This Article explores the convergence between immigration and family law in the United States. Although as a practical matter immigration status plays an important and often deciding role in family law decisions, this Article notes that only a few courts have published opinions formally approving the consideration of immigration status in making family law decisions. Further, courts do not appear to agree on a rationale for when or how to use the immigration status of individuals in making family law determinations. While generally explaining the serious consequences that arise in the realm of family law when a dispute occurs between family members of differing immigration statuses, this Article focuses on how immigration and family law coincide when a child custody dispute occurs between parents of different statuses. This Article details the negative effects that inconsistent approaches toward immigration law have on the children at the heart of custody disputes. Finally, this Article explores the notion of family law as immigration law and vice versa, suggesting that viewing the typically separate spheres of law as one provides guidance relating to how immigration related issues should be considered in child custody disputes.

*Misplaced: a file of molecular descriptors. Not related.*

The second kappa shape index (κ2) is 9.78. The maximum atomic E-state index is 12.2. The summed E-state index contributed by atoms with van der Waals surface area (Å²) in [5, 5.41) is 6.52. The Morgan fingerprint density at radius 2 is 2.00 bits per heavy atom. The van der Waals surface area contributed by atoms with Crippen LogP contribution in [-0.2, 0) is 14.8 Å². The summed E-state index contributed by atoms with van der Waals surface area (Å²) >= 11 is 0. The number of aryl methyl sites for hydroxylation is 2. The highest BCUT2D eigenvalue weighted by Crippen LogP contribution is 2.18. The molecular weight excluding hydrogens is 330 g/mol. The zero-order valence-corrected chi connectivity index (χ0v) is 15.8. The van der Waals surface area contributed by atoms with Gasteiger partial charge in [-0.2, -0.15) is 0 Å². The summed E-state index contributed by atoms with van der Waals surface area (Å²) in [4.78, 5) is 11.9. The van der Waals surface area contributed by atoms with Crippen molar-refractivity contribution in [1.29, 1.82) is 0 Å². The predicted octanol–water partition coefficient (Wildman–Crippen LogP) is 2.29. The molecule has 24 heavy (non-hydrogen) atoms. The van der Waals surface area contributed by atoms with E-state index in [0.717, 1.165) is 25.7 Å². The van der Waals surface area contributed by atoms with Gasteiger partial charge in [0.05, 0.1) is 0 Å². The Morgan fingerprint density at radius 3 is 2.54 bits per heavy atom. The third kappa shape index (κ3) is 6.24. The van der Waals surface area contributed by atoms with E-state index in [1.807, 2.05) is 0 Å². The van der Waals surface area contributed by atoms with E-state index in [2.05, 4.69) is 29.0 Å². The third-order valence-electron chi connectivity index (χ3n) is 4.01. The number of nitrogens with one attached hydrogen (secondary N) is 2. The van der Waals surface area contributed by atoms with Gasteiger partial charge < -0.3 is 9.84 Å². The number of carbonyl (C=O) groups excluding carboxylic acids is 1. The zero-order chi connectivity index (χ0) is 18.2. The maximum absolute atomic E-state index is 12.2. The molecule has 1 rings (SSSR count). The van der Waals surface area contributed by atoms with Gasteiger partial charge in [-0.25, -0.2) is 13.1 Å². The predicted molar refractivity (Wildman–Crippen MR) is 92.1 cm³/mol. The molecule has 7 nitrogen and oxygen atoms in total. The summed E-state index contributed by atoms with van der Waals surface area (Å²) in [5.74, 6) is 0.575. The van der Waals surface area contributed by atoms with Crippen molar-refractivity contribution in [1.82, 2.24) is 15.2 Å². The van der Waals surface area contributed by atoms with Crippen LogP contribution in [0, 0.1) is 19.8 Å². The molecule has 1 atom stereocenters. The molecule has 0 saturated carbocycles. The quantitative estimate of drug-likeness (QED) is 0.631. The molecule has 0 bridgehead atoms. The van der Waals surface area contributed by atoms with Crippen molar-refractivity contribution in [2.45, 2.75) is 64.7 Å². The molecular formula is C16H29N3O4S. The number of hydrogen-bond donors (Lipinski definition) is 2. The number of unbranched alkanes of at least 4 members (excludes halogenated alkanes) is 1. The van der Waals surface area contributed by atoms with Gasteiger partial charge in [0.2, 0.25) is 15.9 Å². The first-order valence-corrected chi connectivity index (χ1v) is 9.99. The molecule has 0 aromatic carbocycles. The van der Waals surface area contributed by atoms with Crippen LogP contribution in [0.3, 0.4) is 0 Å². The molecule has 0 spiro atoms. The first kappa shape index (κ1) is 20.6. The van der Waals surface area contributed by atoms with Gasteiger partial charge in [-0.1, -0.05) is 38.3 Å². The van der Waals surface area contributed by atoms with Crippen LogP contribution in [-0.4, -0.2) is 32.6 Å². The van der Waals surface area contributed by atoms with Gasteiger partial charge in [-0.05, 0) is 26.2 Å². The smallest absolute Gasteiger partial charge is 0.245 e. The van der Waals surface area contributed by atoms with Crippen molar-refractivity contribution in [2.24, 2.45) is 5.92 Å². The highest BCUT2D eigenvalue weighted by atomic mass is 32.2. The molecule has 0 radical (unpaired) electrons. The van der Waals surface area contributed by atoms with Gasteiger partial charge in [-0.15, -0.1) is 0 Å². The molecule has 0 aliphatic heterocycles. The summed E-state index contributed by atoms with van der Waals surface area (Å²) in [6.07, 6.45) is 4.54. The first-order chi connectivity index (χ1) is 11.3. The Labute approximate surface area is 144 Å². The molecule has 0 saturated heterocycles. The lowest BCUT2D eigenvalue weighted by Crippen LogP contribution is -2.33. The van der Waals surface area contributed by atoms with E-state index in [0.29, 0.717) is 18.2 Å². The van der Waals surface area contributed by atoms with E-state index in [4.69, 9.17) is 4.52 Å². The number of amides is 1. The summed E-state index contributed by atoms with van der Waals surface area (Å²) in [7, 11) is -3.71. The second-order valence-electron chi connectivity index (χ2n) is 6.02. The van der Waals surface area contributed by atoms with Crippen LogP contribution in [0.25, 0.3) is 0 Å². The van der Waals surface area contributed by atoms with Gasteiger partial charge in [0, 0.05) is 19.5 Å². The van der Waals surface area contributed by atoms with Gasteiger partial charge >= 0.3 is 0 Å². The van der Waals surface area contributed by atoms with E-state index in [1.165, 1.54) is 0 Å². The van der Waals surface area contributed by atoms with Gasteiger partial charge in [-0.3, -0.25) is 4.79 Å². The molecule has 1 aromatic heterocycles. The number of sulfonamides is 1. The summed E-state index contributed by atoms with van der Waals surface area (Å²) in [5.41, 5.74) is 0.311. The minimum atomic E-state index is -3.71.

David B. Thronson,
Custody and Contradictions: Exploring Immigration Law as Federal Family Law in the Context of Child Custody,
59 Hastings L.J. 453
Available at: https://repository.uclawsf.edu/hastings_law_journal/vol59/iss3/1